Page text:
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Alumni Spotlight: Steven Zheng on other career paths into tech

Britt Lee-Still

Apr 16, 2024

Rithm graduate, Steven Zheng
Rithm graduate and Solutions Engineer, Steven Zheng

Sophie: Tell us a bit about your background and why you decided to attend Rithm.

I have a background in real estate. I graduated with a BS in finance and I started my career with an internship in property management in SF. My goal at the time was to work at a startup in real estate, and that’s kind of where everything changed for me. I started out as a closing advisor, then I got promoted to product manager. As a PM I got to learn automations and started to build various tools, and that’s how I realized that I wanted to get more technical. I unfortunately got laid off, but I saw this as an opportunity to focus on upskilling, so I taught myself Python first, and JavaScript.  

I knew I wanted to be really good, and that I had the time to go and do a bootcamp. And so I did my research and looked at Hack Reactor, App Academy, and Rithm School, and I chose Rithm because of the candidness and honesty about how difficult the job market has been. I love that because I think it helps anyone thinking about making that change to plan accordingly. We know it’s hard and it can take up to six months or more.

In addition I asked a few software engineers I know to take a look at Rithm’s curriculum and they all told me it was very up to date and relevant.

Finally, alumni feedback was helpful in making that decision. I reached out to a lot of alumni pre-Rithm and the feedback was overwhelmingly positive.  

Sophie: What was your overall experience of the job search? 

I graduated in July. It took me four to five months post graduation to get an offer. The interview process for my role lasted three months: two panel interviews, one tech screen, four behavioral interviews, and one rescinded offer! More to come on this later.   

It was a lot of work behind it, a lot of prep and things I had to research since the role included skills not taught at Rithm.  

Sophie: Tell me a bit more about your application routines. Did you send a lot of applications? How much were you hearing back?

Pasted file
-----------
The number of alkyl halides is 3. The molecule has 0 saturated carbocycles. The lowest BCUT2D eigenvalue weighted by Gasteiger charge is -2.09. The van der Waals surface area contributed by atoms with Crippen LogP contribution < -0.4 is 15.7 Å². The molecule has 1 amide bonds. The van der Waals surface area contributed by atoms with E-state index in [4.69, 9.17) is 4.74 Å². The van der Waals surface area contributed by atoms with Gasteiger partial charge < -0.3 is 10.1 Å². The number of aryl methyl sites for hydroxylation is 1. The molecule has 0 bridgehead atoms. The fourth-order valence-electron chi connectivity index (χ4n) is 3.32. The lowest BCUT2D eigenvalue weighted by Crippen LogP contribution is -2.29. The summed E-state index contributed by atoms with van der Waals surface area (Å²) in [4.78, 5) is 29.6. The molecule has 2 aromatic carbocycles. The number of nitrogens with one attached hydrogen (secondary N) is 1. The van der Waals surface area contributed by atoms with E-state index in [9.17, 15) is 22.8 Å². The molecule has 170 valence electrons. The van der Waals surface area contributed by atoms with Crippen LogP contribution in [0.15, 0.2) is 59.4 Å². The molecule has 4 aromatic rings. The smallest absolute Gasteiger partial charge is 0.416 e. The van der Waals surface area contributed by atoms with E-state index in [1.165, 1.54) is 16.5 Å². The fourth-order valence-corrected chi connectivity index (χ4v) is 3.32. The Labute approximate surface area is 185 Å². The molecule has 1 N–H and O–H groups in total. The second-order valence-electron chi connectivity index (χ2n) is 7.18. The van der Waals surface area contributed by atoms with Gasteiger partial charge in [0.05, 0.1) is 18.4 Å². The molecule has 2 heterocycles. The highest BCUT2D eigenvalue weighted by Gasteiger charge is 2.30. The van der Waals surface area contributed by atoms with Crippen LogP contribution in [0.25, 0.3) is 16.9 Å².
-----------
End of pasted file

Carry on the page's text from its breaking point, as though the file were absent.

I aimed for 25 apps a week. The first couple of weeks were a bit tough, since I had to settle into new routines and understand what worked and what didn’t work.  So I think my application count was in the five hundreds before I got my role.

For me personally, cold applying didn’t yield much. From the 500 apps I think I got two phone screens. The rest was through referrals and networking.  

Sophie: What was challenging?

Cold applying. You don’t see the yield, so you’re not motivated.  

Reaching out to people was hard too, even though it did yield results for me. It was hard for me to reach out to random people on the internet. 

Sophie: How did you reach out?

With my close circle, I texted people. I would say, Hey, I saw this opening at your company. Could you refer me? 

With people I didn’t know, I did my outreach on LinkedIn, and in this case my messages were always personalized. I was looking for mutual interests or experiences, which showed that I had done my research.

Sophie: What was important in this job search?

Networking, and building. 

Coffee chats were extremely helpful. Just genuinely wanting to know the person you are interviewing and what they do. I reached out to software engineers, staff engineers, etc. 

I was really “shameless” in my outreach attempts too, which meant that I could talk to a lot of different people. 

Also it’s really important to be able to build projects that you’re passionate about, so that when you are talking about that project, people know you’re really motivated and interested. Especially when you get into the nitty gritty of understanding the problems you had to overcome. It will also set you apart from other people. That’s most likely what got me to these interviews at Mulesoft. 

Sophie: Tell us more about the interview process for your current position.

First I had a recruiter screen, to gauge my interest in the position and introduce myself.

I then had a behavioral interview with a Senior Director. During that call I had an opportunity to talk more about my background, my motivation, and my values.